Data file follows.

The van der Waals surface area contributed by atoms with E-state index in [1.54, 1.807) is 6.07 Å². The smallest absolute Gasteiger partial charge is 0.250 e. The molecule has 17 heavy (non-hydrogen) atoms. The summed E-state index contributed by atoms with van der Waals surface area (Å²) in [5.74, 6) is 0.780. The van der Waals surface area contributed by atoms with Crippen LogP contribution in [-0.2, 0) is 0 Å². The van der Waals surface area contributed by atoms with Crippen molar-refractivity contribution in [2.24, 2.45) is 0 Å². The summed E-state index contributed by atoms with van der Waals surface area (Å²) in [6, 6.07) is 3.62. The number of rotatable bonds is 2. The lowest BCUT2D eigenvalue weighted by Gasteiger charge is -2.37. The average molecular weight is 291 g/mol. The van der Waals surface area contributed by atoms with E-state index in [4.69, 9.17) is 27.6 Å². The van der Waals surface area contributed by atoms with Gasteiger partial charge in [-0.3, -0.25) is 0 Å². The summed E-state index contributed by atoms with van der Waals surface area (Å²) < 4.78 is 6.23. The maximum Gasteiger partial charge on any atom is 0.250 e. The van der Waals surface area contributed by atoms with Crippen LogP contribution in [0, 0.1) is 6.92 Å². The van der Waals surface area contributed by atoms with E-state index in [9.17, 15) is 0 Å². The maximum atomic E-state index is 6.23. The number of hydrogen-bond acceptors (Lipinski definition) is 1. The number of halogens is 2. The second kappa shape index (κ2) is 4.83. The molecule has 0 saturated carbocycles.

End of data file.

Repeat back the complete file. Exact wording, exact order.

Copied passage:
The van der Waals surface area contributed by atoms with E-state index in [1.54, 1.807) is 6.07 Å². The smallest absolute Gasteiger partial charge is 0.250 e. The molecule has 17 heavy (non-hydrogen) atoms. The summed E-state index contributed by atoms with van der Waals surface area (Å²) in [5.74, 6) is 0.780. The van der Waals surface area contributed by atoms with Crippen LogP contribution in [-0.2, 0) is 0 Å². The van der Waals surface area contributed by atoms with Crippen molar-refractivity contribution in [2.24, 2.45) is 0 Å². The summed E-state index contributed by atoms with van der Waals surface area (Å²) in [6, 6.07) is 3.62. The number of rotatable bonds is 2. The lowest BCUT2D eigenvalue weighted by Gasteiger charge is -2.37. The average molecular weight is 291 g/mol. The van der Waals surface area contributed by atoms with E-state index in [4.69, 9.17) is 27.6 Å². The van der Waals surface area contributed by atoms with Gasteiger partial charge in [-0.3, -0.25) is 0 Å². The summed E-state index contributed by atoms with van der Waals surface area (Å²) < 4.78 is 6.23. The maximum Gasteiger partial charge on any atom is 0.250 e. The van der Waals surface area contributed by atoms with Crippen LogP contribution in [0, 0.1) is 6.92 Å². The van der Waals surface area contributed by atoms with E-state index in [9.17, 15) is 0 Å². The maximum atomic E-state index is 6.23. The number of hydrogen-bond acceptors (Lipinski definition) is 1. The number of halogens is 2. The second kappa shape index (κ2) is 4.83. The molecule has 0 saturated carbocycles.